Temporal Lobe Epilepsy
Temporal Lobe Epilepsy
Temporal lobe epilepsy, also known as focal epilepsy, is a medical condition characterized by seizures emanating from the frontal lobe of the brain. The temporal lobe is vital towards processing emotion, sensory input, as well as retention of short-term memory. Aside from the seizures, one of the most common symptoms of temporal lobe epilepsy is that patients experience weird emotions including, but not limited to, extreme joy, fear, or a complete loss of one’s fight-or-flight reaction. It is an important sub-section in the study of epilepsy because it encompasses over 40 known specific epilepsy conditions.
The seizures associated with temporal lobe epilepsy can be categorized into three basic classes:
1. Simple Partial Seizures. In medical terminology, simple partial seizures are involuntary muscle movements of selected parts of the body that do not alter overall consciousness but are significantly noticeable to the extent that they can cause the patient to react in fear because they do not understand what is happening. Common examples include arm or leg twitching, paralysis, or a slight change in biomechanics like leaning the head to one side or crooked arms which goes away after a short period. These symptoms tell doctors exactly which region of the brain the temporal lobe epilepsy is originating from and can provide vital clues towards diagnosis and the development of an effective treatment plan.
2. Complex Partial Seizures. In contrast, complex partial seizures involve violent movements that lead to alteration of consciousness. Patients with complex partial seizures oftentimes do not remember the events before, during and shortly after the episode. This is the more common form of seizure and involves full body movement with all muscular systems misfiring at once. In rare cases, it can also cause the complete opposite effect including patients staring blankly, stiffness or absence of movement. This tells doctors that there is no localized region causing the seizures and is indicative of a more serious condition that will require more diagnostic tests before the treatment plan can be devised.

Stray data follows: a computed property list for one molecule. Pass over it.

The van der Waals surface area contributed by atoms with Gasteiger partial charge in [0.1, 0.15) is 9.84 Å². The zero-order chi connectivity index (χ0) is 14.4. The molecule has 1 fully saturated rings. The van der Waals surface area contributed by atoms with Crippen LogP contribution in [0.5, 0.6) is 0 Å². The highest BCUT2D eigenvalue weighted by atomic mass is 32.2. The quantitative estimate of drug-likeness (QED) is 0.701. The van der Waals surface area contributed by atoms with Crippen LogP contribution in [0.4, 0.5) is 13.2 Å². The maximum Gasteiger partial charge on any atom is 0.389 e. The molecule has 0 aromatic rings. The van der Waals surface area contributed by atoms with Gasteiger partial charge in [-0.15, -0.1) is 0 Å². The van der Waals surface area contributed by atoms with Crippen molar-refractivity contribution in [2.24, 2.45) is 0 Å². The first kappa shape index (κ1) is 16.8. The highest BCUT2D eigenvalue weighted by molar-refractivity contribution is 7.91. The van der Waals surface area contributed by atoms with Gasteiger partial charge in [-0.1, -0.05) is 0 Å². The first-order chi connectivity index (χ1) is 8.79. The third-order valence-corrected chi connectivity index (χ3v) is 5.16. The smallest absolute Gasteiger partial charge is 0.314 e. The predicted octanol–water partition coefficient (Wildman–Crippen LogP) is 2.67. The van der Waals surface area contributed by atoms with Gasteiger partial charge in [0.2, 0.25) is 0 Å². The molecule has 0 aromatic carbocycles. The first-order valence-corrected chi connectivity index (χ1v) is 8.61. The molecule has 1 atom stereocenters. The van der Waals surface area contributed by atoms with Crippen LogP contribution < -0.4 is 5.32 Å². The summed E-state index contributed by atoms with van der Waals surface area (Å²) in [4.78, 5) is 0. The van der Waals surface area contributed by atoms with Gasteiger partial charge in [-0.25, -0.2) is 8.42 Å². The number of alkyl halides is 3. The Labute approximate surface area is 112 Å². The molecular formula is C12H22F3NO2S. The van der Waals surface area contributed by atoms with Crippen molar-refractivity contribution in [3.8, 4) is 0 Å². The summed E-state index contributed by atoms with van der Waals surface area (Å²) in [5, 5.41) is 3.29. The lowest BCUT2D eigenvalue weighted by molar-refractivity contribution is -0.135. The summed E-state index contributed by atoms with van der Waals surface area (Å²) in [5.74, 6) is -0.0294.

3. Mixed Region Seizures. This happens when temporal lobe epilepsy propagates across the other areas of the brain resulting in serious convulsion episodes. These are the most complicated forms of seizures requiring long hours of observation and tests before the cause can be ascertained.
Medication and therapy are the known treatment options for temporal lobe epilepsy. However, a large portion of the treatment hinges on the doctor’s ability to find the underlying cause of the temporal lobe epilepsy. If this is not achieved, healing and recovery can still be achieved but in most cases it can’t be done within a short period.
In the worst cases, surgery will be prescribed to remove structural abnormalities that are causing the seizures. Traumatic accidents, birth defects, or sporting injuries can all lead to structural brain damage which can beget temporal lobe epilepsy. While doctors strive to avoid this because of the complexities and risks associated with the procedure, there are cases when it remains to be the final option for treatment.
Temporal lobe epilepsy is a serious condition but it does have its share of treatment options. Immediately seek the opinion of a doctor if you suspect that someone has temporal lobe epilepsy so this can be diagnosed in the fastest manner possible.